Report Analyzes Global Health Funding Trends, Predicts Lower Funding Growth
A report from the Institute for Health Metrics and Evaluation (IHME) finds that the recent global economic downturn "hasn't quelled generous government and private donors from giving record amounts to improve global health," but the analysis also revealed "that growth in funding is beginning to taper off, cut by more than half between 2008 and 2010," the Seattle Times' "The Business of Giving" blog reports (Heim, 11/30).
"After climbing 13 percent annually from 2004 through 2008, growth in health-related aid averaged six percent over the next two years, following the near meltdown of the U.S. financial system, the study found," Agence France-Presse writes (11/30). The report, which was released on Tuesday, examines "the total amount of health funding between 1990 and 2008 from aid agencies and governments in 23 developed countries, multilateral institutions such as the World Health Organization, and hundreds of nonprofit groups and charities," according to a press release from the IHME. The study also incorporates "new analytical methods that draw on government budgets, expenditure patterns, and data from funders to make preliminary estimates for 2009 and 2010, overcoming a two-year lag in the reporting of health assistance" (11/30). Though total global health giving this year will likely reach an all time high of $27 billion, reductions could come soon when donor governments' multi-year commitments expire, according to IHME director Christopher Murray, who led the research, AFP reports.
The report notes that "[g]overnments and private sources have stepped up donations, while funds from strapped non-governmental organisations (NGOs) dropped by 24 percent from 2009 to 2010," according to the news service (11/30). The data show that the "U.S. government is the largest single contributor of global health funding," "The Business of Giving" writes. "Beginning in 2004, the U.S. government and private donors increased spending by double digits each year to a total of almost $12 billion in 2008, about half of all health assistance to developing countries, according to the report. ... Private donors, including individuals and foundations, gave $1.16 billion in cash to NGOs in 2008. Corporations also donated almost $600 million" worth of in-kind donations to NGOs in addition to cash contributions, the blog reports. Private donations to NGOs "dropped by 33 percent in the last two years, while corporate [in-kind] donations fell by 59 percent," according to the blog (11/30).
The Chronicle of Philanthropy reports that "[f]oundations and not just the Bill & Melinda Gates Foundation have helped to drive that increase. Money from other U.S. foundations for charities' global-health work grew by 366 percent from 1990 to 2010, to $542.78 million, belying concerns that the Gates money would dissuade other donors from giving to global health" (Preston, 11/30).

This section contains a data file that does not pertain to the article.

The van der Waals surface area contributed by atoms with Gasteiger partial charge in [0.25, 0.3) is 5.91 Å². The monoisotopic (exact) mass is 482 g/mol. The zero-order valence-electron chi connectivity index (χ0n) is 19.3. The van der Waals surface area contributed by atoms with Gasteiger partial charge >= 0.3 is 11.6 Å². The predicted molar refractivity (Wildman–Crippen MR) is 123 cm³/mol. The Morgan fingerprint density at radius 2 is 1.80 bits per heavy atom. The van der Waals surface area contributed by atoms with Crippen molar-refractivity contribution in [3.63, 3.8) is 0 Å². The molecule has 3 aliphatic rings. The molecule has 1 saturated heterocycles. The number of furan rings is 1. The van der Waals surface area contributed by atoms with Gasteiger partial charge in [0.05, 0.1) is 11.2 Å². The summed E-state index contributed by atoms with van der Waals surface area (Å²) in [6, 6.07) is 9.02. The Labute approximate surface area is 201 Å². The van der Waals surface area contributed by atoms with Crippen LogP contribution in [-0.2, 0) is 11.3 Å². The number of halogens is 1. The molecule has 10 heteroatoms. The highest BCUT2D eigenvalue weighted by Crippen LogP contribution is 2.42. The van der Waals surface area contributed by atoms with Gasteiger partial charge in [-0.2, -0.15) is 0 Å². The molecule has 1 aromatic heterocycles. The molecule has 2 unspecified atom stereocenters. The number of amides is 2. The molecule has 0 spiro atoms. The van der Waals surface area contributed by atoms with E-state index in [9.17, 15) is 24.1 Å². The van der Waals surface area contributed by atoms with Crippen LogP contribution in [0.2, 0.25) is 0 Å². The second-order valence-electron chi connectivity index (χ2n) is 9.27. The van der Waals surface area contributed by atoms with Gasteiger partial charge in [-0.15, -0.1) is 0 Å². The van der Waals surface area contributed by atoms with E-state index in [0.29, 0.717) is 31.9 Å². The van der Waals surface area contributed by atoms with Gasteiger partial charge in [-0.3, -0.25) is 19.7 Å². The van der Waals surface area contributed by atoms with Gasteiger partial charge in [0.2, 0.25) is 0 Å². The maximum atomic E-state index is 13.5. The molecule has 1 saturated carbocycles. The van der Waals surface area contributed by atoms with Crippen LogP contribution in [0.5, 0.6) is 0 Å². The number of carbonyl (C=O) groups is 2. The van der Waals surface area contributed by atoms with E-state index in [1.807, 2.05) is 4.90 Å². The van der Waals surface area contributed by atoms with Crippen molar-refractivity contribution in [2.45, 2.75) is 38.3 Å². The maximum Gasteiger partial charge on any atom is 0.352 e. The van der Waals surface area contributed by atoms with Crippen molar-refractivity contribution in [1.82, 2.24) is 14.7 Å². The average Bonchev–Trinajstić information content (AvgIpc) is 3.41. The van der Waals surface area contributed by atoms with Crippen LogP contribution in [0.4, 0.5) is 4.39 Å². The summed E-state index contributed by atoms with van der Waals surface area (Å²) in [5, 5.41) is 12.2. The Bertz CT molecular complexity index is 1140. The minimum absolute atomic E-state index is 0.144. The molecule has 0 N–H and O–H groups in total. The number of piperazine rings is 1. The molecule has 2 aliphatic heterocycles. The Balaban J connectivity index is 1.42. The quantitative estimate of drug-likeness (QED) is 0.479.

According to the press release, the report found that "[t]he commitment to health in the developing world grew dramatically over the past two decades. Governments of developing countries increased spending on health" (11/30).
The research also looked at "how money was distributed," AFP writes. "Spending from all sources on HIV/AIDS topped six billion dollars in 2008, the last year for which a breakdown by disease is available, taking nearly as large a slice of the donor pie as all other health problems combined, the report showed," AFP reports. Aid for malaria was $1.19 billion in 2008 and in the same year tuberculosis funding totalled $830 million. Maternal, newborn and child health funding received about half as much as HIV/AIDS in 2008 (11/30).
The researchers suggest "that the intensified focus on certain health issues such as maternal, newborn, and child health, noncommunicable diseases, and health sector support is likely to magnify the competition for limited resources and exacerbate the effects of any downturn in development assistance for health," the IHME press release states. Murray pointed out that each year, more than 300,000 mothers and 7 million children under the age of 5 die. "Chronic diseases need more attention, and countries need better health care infrastructure," he said. "All of these pressing health issues require funding, and it is becoming increasingly difficult to balance competing needs," Murray added (11/30).
According to the research, "[t]here was also a poor match between need and funding for some of the world's poorest nations, especially in Africa," AFP writes (11/30). "Most development assistance for health goes to countries with the biggest health challenges, but 11 of the 30 countries with the highest disease burden receive less funding than countries with less disease and stronger economies," the researchers wrote, afrol News reports. In particular, "sub-Saharan African countries with the highest number of people suffering from disease and high mortality receive less health funding than other developing countries with stronger economies and lower disease burdens, the numbers show. In 2008, $6.9 billion were spent on health aid for sub-Saharan Africa," according to the news service (11/30).
Of the study findings, "Thomas Tighe, chief executive of Direct Relief International, said it remains to be seen how the enhanced pressure to reduce deficit spending in the U.S. will affect global health financing," according to "The Business of Giving."
"Tighe, who served as chief of staff and chief operating officer of the Peace Corps from 1995 to 2000, said one 'clear imperative of flattening of global health expenditures is an increasing premium on execution with existing resources.'" He said the report does not account for "the equally important concept of what the expenditures have bought and whether there has been good health value for the dollars spent" (11/30).